Background: Although effects of the Joint Commission on Accreditation of Healthcare Organizations' (TJC) performance measures on national trends in patient outcomes have been reported, little information exists on the effects of these quality measures on patient outcomes in individual centers caring for high-risk patient populations. Objectives: To determine the effects of compliance with TJC core quality measures for heart failure on patient outcomes at a university hospital caring for high-risk patients. Methods: We reviewed data collected for TJC in patients admitted with heart failure at a university hospital serving an indigent population in Louisiana. Patients were divided based on compliance with TJC measures into quality-compliant or quality-deficient groups. Of 646 reviewed records, 542, representing 357 patients, were included in the analysis. There were 193 patients in the quality-compliant and 164 in the quality-deficient group. Outcome measures included rate of heart failure admission/year and readmission within 90 days. Multivariate logistic and linear regression analyses were performed to identify independent associations between patient characteristics and heart failure admission. Results: Multiple linear regression analysis demonstrated higher rates of heart failure admission/year, and multiple logistic regression revealed higher readmissions at 90 days in the quality-compliant group (parameter estimate, 0.203; p = .02; odds ratio, 2.82; 95% confidence interval, 1.46-5.44, respectively). Conclusion: Compliance with TJC quality measures for heart failure at a university hospital in Louisiana was associated with higher readmission rates for heart failure. Several factors may explain this trend, including patient characteristics and focus on national reporting benchmarks rather than patient-centered health care.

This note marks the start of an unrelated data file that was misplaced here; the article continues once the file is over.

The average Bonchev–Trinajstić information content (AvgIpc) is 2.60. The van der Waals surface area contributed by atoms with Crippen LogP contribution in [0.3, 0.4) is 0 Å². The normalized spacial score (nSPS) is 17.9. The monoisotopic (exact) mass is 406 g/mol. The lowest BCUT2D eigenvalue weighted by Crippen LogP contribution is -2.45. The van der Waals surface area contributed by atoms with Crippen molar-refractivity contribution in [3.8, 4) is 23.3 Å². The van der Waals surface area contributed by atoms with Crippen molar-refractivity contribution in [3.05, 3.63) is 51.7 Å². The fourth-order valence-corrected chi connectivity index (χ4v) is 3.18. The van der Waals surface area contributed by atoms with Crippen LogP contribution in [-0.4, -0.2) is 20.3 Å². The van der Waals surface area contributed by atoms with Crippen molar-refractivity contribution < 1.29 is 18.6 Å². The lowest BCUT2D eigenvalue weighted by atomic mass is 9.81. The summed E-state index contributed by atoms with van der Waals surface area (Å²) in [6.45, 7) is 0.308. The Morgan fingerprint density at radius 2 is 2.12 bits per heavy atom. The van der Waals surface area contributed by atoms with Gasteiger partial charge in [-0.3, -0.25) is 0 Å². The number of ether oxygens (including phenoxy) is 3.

- Health care
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